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“Healthy drinking” – sounds like a contradiction in terms? It need not be. Moderation and quality are the keys to successful imbibing!
If you’re going to drink, you might as well drink the good stuff, but whether you quaff country or Courvoisier, moderation is a secret of successful imbibing. Another is to know what you’re getting into before you let the genie out of the bottle. Here are some of the best tips I know for healthy drinking:
- HAVE A SLOW HAND. Many men end up drunk for the simple reason that they didn’t give their first drink enough time to kick in before ordering up a second or third. It takes 20 to 30 minutes for alcohol to do its thing, so wait at least that long before having another. A normal liver can handle about an ounce of alcohol an hour.
- READ TOMORROW’S WEATHER FORECAST. The hotter it gets and the more active you are under the sun, the more trouble alcohol can cause. Booze fast-forwards dehydration. Smart coaches stress to players that the night before a day game, they should limit alcohol consumption.
- EAT, THEN DRINK. Drinking only on a full stomach is probably the single best thing you can do, besides drinking less, to reduce the severity of a hangover. Food slows the absorption of alcohol, and the slower you absorb it, the less alcohol actually reaches the brain. The kind of food you eat doesn’t matter much.
- AVOID THE GRAPE ESCAPE. Alcohol is not an anti-depressant. If you’ve got the blues, booze will provoke only momentary relief that keeps you from tackling your problems, say experts. Using alcohol as a cure is the first step toward making drinking a disease.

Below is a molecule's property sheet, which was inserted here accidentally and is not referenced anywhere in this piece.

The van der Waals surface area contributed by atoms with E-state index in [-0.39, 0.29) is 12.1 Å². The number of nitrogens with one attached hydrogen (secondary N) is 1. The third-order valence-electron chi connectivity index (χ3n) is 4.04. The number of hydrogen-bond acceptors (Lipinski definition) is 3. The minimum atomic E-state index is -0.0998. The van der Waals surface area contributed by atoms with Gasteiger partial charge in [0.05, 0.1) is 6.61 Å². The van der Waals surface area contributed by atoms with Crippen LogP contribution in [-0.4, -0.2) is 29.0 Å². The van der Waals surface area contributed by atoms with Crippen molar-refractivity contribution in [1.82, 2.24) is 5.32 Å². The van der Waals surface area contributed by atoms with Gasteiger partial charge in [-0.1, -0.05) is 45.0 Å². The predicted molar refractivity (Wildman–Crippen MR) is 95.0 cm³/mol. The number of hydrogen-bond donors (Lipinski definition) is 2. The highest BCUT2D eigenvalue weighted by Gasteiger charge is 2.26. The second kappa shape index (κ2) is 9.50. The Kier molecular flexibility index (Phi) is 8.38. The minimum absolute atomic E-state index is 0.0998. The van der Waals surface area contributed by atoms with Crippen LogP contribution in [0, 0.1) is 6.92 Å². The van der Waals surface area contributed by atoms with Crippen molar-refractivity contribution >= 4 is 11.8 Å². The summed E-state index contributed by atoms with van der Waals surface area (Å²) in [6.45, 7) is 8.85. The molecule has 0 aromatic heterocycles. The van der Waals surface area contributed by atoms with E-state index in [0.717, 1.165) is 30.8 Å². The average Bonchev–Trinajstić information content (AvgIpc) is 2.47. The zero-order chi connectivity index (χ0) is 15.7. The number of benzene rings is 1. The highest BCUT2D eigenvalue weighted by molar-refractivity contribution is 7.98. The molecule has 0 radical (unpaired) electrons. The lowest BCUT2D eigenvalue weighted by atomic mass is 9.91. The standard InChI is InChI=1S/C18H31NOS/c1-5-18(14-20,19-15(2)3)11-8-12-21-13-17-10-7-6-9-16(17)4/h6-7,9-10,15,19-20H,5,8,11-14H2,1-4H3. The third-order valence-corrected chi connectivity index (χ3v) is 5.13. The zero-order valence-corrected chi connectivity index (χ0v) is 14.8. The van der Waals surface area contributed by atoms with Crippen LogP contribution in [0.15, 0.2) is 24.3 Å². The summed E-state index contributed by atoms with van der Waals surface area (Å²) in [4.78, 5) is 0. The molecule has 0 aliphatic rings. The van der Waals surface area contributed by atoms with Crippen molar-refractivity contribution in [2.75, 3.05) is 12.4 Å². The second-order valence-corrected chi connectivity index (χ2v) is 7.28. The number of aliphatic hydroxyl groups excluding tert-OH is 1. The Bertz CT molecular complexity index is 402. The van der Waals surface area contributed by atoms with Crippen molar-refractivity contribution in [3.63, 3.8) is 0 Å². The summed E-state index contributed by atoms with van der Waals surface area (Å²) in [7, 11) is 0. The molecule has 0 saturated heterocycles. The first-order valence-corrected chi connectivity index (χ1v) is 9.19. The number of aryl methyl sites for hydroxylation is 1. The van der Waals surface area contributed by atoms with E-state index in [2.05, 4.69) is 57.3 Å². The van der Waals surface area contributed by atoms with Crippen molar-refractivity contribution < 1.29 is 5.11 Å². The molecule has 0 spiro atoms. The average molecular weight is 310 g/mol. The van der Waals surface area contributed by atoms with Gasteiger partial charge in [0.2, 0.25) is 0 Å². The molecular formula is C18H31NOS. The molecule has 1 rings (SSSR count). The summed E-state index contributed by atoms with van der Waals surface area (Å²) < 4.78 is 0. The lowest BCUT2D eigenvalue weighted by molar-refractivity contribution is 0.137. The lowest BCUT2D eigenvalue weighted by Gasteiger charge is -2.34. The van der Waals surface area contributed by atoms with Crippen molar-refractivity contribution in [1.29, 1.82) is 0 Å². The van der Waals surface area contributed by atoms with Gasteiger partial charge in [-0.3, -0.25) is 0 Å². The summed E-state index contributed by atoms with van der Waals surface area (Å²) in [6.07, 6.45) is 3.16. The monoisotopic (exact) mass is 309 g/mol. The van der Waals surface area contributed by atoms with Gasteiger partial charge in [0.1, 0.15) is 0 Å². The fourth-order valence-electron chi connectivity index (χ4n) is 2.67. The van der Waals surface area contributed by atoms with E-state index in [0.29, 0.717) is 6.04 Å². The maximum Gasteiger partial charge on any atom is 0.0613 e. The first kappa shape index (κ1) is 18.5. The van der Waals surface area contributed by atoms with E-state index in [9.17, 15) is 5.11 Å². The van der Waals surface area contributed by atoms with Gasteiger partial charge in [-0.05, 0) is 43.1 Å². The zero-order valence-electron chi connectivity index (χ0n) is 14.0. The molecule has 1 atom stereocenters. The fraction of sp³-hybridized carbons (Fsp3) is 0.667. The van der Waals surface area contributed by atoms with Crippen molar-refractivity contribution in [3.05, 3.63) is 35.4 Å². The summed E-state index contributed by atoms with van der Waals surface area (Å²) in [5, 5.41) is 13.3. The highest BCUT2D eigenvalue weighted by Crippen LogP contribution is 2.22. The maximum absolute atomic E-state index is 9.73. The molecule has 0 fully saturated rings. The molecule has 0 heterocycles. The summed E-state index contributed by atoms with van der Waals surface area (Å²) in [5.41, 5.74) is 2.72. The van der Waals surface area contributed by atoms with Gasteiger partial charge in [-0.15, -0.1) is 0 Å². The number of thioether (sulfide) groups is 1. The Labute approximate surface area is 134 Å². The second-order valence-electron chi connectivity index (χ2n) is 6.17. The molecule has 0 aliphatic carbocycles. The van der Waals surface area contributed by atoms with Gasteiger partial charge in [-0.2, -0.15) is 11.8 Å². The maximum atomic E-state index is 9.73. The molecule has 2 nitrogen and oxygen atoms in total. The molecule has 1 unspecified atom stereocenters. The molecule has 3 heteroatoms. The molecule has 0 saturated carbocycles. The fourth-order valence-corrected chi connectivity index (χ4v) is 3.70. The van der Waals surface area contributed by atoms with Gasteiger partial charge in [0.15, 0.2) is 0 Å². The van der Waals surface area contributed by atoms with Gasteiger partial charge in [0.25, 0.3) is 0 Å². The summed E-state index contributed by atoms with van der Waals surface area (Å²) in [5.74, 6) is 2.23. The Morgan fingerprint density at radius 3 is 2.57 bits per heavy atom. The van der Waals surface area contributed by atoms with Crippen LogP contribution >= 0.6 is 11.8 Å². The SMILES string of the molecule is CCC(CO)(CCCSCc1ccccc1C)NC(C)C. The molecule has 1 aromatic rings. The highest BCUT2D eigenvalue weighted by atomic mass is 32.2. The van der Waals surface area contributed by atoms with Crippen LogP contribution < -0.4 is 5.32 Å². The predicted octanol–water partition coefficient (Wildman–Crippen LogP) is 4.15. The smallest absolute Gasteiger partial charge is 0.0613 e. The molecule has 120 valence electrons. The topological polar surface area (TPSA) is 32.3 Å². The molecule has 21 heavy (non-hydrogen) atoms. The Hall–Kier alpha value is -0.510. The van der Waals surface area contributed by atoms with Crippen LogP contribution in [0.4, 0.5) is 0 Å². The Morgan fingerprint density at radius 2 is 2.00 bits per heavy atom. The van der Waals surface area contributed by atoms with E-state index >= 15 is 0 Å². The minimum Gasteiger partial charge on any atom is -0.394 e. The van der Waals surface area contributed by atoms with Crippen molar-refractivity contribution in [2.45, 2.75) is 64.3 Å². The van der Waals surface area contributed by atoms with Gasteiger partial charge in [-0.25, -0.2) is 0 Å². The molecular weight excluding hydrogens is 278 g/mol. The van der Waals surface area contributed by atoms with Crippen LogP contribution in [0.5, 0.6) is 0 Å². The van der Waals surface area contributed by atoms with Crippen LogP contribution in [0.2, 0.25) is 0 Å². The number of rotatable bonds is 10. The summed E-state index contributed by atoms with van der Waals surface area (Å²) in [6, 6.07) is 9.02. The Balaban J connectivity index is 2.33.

- DON’T DRINK TO DE-STRESS. Rather than relieving stress, drinking can actually increase anxiety. If you’re going through a particularly tough time, you should be having two drinks less per week. And, on a day when you know you’re going to face a stressful situation, drink little or no alcohol.
- AFTER THE BUZZ, CUT. The amount you can drink in an hour without getting smashed varies according to body weight, mood, what you’ve eaten and other factors. To make it simple, limiting yourself to one drink an hour, the rate at which most people metabolize alcohol, will help prevent you from becoming intoxicated.
- DON’T GUZZLE BEER TO QUENCH A THIRST. You’ve got a powerful thirst and those cool frothy mugs are beckoning. Wait. Do one thing at a time. Drink water to replace your sweat loss first. Beer is a lousy thirst-quencher, in part because it inhibits the release of a hormone responsible for water retention. The result: frequent urination, leading to fluid loss rather than fluid replacement. Not to mention the fact that you may inadvertently end up loaded and bloated on a few hundred unnecessary calories.
- DRINK FROM A GLASS. Pour your beer into a glass or mug to let some of the carbonation disperse. You won’t get that bloated feeling as quickly as you will if you drink from the bottle.